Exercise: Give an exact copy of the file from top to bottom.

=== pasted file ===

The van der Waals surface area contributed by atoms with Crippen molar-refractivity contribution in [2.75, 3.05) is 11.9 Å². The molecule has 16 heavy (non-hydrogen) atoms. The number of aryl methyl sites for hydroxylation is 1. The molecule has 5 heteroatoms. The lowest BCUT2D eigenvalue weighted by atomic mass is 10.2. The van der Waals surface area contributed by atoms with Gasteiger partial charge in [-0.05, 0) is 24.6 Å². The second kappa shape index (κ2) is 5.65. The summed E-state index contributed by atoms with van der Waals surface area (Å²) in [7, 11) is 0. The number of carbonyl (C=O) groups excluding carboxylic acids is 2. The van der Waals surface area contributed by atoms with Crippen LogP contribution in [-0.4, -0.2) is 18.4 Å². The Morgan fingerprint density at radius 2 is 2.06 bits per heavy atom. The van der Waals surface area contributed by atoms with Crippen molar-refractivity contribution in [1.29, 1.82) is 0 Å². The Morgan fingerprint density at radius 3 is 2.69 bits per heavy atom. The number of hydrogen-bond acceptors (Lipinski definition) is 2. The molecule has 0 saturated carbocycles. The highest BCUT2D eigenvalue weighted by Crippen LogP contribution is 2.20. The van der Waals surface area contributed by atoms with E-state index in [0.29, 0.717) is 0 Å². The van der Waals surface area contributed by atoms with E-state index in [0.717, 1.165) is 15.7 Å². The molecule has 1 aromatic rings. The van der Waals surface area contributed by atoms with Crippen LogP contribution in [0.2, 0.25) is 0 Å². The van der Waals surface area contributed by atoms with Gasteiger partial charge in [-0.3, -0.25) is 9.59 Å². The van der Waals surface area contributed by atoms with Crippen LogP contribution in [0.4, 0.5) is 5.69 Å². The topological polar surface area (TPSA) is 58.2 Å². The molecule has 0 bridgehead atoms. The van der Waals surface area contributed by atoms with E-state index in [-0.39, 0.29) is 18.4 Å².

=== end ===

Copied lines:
The van der Waals surface area contributed by atoms with Crippen molar-refractivity contribution in [2.75, 3.05) is 11.9 Å². The molecule has 16 heavy (non-hydrogen) atoms. The number of aryl methyl sites for hydroxylation is 1. The molecule has 5 heteroatoms. The lowest BCUT2D eigenvalue weighted by atomic mass is 10.2. The van der Waals surface area contributed by atoms with Gasteiger partial charge in [-0.05, 0) is 24.6 Å². The second kappa shape index (κ2) is 5.65. The summed E-state index contributed by atoms with van der Waals surface area (Å²) in [7, 11) is 0. The number of carbonyl (C=O) groups excluding carboxylic acids is 2. The van der Waals surface area contributed by atoms with Crippen LogP contribution in [-0.4, -0.2) is 18.4 Å². The Morgan fingerprint density at radius 2 is 2.06 bits per heavy atom. The van der Waals surface area contributed by atoms with Crippen molar-refractivity contribution in [1.29, 1.82) is 0 Å². The Morgan fingerprint density at radius 3 is 2.69 bits per heavy atom. The number of hydrogen-bond acceptors (Lipinski definition) is 2. The molecule has 0 saturated carbocycles. The highest BCUT2D eigenvalue weighted by Crippen LogP contribution is 2.20. The van der Waals surface area contributed by atoms with E-state index in [0.29, 0.717) is 0 Å². The van der Waals surface area contributed by atoms with E-state index in [0.717, 1.165) is 15.7 Å². The molecule has 1 aromatic rings. The van der Waals surface area contributed by atoms with Crippen LogP contribution in [0.2, 0.25) is 0 Å². The van der Waals surface area contributed by atoms with Gasteiger partial charge in [-0.3, -0.25) is 9.59 Å². The van der Waals surface area contributed by atoms with Crippen LogP contribution in [0.4, 0.5) is 5.69 Å². The topological polar surface area (TPSA) is 58.2 Å². The molecule has 0 bridgehead atoms. The van der Waals surface area contributed by atoms with E-state index in [-0.39, 0.29) is 18.4 Å².